-Brent Brents 3-31-18

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Describe your father in 1 word. Describe your mother in 1 word.

I read your book and still follow the blog, and find the story of Brent compelling, and so incredibly sad.

I have my own history of abuse at the hands of a parent, and luckily for me, my healing was healthy and empowering. I began to realize it was him who was damaged and sick. I look in the mirror every morning and I like who I am. I don’t know what he sees when he looks in his mirror … a couple of years ago, I was at his death bed, holding his hand as he approached mortality and I asked, “How would you describe your father in 1 word?” His response, “… distant … ” Ok, interesting… “How would you describe your mother, in 1 word?” “… Vain” and my eyes began to well up. He was raised by parents who were distant and vain. Jesus Christ, what had THEY done to HIM? and the empathy and compassion I felt for him, my abuser, was overwhelming … it literally washed over me that, he was not who he was supposed to be. Someone did something to change him. I don’t relieve him of his responsibility for those things done to me and others … but I had a window into the “why”…and the timeline of cause and effect.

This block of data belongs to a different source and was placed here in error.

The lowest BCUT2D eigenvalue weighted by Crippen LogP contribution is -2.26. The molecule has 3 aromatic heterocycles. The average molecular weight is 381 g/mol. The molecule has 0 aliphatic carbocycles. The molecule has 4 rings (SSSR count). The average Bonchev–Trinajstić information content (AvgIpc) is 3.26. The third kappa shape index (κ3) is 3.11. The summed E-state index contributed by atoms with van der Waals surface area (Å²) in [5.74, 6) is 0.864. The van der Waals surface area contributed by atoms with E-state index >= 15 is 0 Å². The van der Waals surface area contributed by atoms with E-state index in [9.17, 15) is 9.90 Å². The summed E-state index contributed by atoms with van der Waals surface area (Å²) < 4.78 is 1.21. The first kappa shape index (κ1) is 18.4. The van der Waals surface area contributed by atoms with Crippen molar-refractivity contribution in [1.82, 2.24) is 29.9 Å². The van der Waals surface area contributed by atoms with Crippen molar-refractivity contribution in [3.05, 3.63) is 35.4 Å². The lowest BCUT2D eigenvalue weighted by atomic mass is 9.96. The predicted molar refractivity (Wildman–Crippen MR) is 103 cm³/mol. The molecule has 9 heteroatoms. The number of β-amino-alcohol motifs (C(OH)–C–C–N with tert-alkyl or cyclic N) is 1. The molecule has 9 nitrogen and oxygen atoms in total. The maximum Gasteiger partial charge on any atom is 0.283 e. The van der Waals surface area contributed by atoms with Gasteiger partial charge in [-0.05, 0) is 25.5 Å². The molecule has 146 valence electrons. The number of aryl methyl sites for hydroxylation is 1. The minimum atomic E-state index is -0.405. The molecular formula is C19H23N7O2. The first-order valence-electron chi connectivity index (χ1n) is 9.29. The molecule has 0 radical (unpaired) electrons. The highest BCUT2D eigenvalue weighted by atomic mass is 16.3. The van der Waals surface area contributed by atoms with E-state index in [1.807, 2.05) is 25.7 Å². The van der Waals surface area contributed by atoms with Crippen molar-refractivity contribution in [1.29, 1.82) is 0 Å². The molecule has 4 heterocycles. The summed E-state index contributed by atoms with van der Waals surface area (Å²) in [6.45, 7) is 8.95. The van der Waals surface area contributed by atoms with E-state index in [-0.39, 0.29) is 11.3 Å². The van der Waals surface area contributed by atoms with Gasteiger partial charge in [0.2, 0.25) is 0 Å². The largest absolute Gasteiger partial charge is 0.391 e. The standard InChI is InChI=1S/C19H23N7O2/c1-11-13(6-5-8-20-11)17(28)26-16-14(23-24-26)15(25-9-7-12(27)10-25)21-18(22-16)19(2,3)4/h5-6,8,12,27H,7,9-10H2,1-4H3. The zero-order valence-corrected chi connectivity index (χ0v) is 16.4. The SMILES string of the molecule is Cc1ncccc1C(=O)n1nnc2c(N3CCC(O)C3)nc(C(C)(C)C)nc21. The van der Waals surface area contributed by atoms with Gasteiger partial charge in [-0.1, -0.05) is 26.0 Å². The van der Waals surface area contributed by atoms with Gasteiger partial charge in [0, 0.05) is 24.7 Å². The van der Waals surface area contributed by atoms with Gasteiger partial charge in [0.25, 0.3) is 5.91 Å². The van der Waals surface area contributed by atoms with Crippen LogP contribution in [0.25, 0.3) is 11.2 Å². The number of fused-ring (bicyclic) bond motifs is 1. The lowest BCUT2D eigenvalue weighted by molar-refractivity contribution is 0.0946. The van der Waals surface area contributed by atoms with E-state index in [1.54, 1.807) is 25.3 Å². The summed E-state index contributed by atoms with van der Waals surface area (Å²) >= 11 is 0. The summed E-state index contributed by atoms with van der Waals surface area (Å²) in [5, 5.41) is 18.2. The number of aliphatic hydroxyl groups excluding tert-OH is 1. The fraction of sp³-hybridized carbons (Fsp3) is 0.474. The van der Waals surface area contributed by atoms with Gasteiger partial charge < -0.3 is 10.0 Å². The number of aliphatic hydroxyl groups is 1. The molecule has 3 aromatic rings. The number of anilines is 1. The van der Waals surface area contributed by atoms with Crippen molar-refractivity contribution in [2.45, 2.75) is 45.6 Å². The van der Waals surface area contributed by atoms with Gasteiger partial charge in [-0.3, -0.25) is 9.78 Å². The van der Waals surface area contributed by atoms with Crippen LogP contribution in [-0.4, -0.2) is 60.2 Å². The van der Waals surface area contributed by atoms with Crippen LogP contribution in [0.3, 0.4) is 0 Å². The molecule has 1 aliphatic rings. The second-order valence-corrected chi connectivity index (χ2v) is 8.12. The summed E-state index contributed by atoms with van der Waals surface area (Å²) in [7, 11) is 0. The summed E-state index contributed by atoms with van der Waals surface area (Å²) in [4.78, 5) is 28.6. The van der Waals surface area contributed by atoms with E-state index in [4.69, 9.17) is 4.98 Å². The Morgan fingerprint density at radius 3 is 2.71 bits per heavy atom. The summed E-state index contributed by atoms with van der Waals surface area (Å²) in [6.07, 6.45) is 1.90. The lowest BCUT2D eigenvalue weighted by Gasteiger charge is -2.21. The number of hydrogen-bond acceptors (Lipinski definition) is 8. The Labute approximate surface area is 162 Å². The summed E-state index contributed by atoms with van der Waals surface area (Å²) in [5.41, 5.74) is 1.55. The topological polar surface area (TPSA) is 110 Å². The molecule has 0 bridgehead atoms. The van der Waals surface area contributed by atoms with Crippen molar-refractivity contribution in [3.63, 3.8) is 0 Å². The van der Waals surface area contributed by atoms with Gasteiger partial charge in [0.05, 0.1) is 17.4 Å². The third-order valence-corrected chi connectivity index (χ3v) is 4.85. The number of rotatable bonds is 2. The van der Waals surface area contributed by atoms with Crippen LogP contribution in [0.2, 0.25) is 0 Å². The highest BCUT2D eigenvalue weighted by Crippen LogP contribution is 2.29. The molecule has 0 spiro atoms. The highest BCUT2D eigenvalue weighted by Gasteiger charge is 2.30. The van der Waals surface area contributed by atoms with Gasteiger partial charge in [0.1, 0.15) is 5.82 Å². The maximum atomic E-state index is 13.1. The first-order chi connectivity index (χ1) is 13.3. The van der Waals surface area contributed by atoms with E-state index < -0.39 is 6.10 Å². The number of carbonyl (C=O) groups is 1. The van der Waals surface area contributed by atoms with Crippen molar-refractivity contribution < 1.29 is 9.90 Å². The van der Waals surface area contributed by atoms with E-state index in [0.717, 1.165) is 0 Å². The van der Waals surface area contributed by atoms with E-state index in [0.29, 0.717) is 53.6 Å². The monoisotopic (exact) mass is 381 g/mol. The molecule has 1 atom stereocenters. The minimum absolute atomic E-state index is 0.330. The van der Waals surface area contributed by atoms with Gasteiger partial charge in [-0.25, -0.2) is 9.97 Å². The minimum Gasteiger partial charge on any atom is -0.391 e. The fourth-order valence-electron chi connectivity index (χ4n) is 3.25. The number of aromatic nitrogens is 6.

I forgave the man. I will never forgive the acts. I loved him but I was afraid to be near him most of my life. I second guessed every comment, every intention…and I hated that, but it wasn’t of my choosing. I am so grateful that although it took until the end, I gained even more perspective and true forgiveness.